I met my husband in Italy years ago in the city of Rimini, which is located on the Adriatic Seaboard in the region of Emilia Romagna in East Central Italy. It was one of the best times of my life. And who would disagree, when I was surrounded by delicious wine, food, sun and beaches? Not forgetting that I met my husband there, of course.
Grapevines grow everywhere in Italy, and this country has been producing wine for more than three thousand years.
Italian wine can be pretty challenging to understand, with hundreds of different grape varieties and wine styles to choose from. Let’s travel through some of these historic vineyards.
Located in the northeast, this is one of Italy’s largest growing wine regions. This region is famous for the Amarone wine. One of my husband’s favorites, it is a type of Valpolicella. In making it, only the ripest grapes are picked and left to shrivel, raisinate and then dry out on straw mats. The grapes used for Amarone wine are Corvina, Rondinella and Molinara. Be careful with this one. The high alcohol content can sneak up on you real fast.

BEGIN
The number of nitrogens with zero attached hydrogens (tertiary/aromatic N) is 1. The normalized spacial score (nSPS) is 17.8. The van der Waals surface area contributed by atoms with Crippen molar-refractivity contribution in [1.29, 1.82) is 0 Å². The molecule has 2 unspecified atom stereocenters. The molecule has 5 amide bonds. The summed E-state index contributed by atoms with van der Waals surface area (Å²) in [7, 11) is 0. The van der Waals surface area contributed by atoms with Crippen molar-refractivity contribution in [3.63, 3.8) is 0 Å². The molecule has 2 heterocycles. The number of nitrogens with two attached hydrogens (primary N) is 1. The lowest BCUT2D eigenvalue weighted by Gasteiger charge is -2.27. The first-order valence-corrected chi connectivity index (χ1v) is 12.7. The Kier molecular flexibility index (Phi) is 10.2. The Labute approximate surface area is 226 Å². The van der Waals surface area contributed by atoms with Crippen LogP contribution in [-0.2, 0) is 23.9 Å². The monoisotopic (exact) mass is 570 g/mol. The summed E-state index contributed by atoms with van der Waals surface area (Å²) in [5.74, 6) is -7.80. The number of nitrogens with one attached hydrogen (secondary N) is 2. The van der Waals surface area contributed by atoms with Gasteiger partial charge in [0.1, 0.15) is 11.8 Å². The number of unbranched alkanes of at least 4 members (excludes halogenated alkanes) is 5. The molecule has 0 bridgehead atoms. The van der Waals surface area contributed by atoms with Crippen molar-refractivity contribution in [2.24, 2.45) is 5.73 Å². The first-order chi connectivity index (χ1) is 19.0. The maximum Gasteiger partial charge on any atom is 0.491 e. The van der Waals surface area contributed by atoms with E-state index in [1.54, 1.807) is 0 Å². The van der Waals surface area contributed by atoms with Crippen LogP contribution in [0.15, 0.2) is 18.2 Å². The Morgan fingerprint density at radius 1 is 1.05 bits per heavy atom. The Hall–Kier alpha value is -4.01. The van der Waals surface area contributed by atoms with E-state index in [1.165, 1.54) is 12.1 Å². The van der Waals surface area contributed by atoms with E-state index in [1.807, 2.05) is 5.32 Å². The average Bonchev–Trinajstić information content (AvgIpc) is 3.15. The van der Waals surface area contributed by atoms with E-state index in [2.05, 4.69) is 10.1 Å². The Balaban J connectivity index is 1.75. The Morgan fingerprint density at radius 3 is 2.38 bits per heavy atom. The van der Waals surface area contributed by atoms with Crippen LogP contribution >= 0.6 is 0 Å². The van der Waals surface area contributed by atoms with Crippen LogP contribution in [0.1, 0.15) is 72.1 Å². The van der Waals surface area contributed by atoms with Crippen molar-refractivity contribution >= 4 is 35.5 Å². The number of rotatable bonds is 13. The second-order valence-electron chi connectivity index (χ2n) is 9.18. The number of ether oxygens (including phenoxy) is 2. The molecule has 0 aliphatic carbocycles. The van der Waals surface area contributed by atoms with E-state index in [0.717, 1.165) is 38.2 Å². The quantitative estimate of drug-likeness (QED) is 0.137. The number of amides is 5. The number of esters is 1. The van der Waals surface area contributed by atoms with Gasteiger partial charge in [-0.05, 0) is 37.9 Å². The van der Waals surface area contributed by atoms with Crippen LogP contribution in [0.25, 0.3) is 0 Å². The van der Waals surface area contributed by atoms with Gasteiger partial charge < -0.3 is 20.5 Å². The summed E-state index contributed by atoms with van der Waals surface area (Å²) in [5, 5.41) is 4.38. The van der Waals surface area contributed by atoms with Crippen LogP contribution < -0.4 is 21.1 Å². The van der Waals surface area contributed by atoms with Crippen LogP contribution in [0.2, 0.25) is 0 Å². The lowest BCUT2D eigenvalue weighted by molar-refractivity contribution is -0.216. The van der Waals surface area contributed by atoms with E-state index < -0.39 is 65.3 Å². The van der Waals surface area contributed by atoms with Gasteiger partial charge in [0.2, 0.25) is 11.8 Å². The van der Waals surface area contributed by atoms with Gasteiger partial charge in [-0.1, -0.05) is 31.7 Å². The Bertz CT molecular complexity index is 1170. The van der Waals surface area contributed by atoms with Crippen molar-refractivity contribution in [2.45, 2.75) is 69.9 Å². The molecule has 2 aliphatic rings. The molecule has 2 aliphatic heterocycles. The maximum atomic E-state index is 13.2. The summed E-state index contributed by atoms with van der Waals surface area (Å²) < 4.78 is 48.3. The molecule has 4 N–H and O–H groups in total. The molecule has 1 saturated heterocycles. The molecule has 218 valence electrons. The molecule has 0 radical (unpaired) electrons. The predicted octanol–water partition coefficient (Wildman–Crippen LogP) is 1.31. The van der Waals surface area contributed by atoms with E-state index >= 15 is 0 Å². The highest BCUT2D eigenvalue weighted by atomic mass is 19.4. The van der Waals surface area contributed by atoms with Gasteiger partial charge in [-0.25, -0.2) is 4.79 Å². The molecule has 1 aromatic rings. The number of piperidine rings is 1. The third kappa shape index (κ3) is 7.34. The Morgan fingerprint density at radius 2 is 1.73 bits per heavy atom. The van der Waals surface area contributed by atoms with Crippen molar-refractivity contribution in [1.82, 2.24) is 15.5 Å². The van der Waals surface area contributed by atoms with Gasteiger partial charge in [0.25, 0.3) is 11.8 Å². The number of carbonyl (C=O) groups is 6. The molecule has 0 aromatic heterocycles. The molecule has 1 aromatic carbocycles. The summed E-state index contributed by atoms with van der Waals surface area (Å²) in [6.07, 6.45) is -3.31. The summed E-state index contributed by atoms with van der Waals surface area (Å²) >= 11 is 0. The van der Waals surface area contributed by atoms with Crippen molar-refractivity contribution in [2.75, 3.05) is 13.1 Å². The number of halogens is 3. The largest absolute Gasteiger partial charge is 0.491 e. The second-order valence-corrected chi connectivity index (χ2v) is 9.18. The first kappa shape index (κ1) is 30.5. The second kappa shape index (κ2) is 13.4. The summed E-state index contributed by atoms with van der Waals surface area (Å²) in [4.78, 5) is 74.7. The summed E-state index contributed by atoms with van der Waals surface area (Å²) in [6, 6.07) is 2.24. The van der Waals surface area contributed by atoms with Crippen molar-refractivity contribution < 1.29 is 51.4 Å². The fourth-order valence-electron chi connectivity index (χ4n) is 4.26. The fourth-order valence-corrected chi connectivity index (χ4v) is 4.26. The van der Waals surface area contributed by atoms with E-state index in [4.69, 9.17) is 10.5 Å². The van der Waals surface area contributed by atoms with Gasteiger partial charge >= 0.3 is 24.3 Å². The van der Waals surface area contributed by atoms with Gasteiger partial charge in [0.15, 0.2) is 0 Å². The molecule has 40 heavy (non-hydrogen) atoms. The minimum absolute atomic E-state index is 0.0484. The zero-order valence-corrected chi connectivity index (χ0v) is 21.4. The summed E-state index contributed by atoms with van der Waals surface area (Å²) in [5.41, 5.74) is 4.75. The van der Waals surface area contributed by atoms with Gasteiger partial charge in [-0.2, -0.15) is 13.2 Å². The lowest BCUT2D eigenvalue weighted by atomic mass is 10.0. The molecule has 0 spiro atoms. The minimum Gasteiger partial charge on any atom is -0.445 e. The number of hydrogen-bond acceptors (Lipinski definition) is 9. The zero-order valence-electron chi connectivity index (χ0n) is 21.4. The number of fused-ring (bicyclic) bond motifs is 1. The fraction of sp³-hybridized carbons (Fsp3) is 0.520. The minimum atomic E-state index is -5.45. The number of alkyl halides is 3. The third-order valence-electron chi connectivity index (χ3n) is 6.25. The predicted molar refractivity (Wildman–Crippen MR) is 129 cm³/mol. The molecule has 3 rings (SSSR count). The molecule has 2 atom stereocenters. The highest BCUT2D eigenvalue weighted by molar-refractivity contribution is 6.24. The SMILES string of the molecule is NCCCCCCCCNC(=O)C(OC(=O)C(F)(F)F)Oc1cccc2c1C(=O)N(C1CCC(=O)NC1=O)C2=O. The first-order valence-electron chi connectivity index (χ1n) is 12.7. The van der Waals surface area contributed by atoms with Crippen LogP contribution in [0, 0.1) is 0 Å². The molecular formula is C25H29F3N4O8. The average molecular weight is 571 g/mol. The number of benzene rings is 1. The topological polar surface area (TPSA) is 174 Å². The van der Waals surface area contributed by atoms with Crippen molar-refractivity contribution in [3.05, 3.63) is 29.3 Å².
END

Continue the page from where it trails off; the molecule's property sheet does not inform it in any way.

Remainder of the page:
Located in the west central area, it’s home to the great Brunello Di Montalcino! Brunello is a localized clone of the Sangiovese grape. If you like thick, tannic wine, this one is definitely for you. It can be aged as long as twenty years and is a delicious pairing with roasted meats and wild game.
Here are my favorites from these locations:
Musella Amarone 2009:
It’s warm and ripe on the nose, with flavors of prune and raisins ending with earth and spice.
Bonacchi Molino Del Piano Brunello di Montalcino 2009:
In a nutshell, it’s smoky, spicy and plummy!
I love reminiscing about Italy, and these wines are a great example of why I love it.